a body of water with a mountain in the background: Norris Point at 3 a.m.

© Photo: Randy Nickerson Norris Point at 3 a.m.

It was like the sun never really went down, when the rooster crowed to get us up and at ’em. With a hot coffee in hand, off we went to the harbour and what we saw made our eyes as wide as saucers. The sun was starting to rise but was still behind the hills, and a slight layer of cloud was just hanging above the water. We set up our tripods and began clicking away, capturing some quality photos that I have been challenged to get since.a large body of water with a mountain in the background: The view from the ferry in Gros Morne.

© Photo: Randy Nickerson The view from the ferry in Gros Morne.

A couple of hours later, it was time to travel to Gros Morne. This natural beauty, which is a UNESCO World Heritage Site, was high on our list. Spectacular in its beauty, you are dwarfed by the size of the valley of cliffs that the tour boat passes. Ninety minutes later, as we departed the boat, we could not stop talking about what we had witnessed. Waterfalls and cliffs that match the fjords in Norway were a surprise for us and occupied our conversation as we travelled to Lobster Cove for lunch.a close up of a hillside next to a body of water: Lobster Cove at low tide.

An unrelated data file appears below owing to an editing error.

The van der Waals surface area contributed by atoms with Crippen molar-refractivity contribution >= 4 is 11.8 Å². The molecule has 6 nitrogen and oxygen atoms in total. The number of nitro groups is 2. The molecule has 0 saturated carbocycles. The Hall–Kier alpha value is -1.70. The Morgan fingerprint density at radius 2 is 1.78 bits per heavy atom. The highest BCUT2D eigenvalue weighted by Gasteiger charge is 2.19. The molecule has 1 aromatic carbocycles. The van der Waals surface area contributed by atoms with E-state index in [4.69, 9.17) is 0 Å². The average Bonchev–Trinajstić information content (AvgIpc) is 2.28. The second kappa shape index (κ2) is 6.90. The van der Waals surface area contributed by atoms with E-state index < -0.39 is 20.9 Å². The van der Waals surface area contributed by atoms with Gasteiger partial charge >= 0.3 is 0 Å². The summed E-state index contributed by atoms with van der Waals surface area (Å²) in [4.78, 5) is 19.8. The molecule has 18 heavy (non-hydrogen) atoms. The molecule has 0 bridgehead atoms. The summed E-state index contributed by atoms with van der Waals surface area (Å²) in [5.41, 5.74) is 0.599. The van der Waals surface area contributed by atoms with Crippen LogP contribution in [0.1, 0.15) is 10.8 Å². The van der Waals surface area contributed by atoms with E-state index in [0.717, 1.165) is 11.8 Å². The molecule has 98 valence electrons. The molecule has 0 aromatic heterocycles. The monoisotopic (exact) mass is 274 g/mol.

© Photo: Randy Nickerson Lobster Cove at low tide.

We really did not know what to expect at Lobster Cove, but we’d heard back home that we needed to stop by there to experience the vistas. The century-old lighthouse once served as a beacon to safely guide fishermen and sailing vessels into Bonne Bay. It did not disappoint as a terrific focal point for our afternoon shoot.a boat sitting on top of a dry grass field: A retired fishing boat named Kathleen, along with her sister craft.

© Photo: Randy Nickerson A retired fishing boat named Kathleen, along with her sister craft.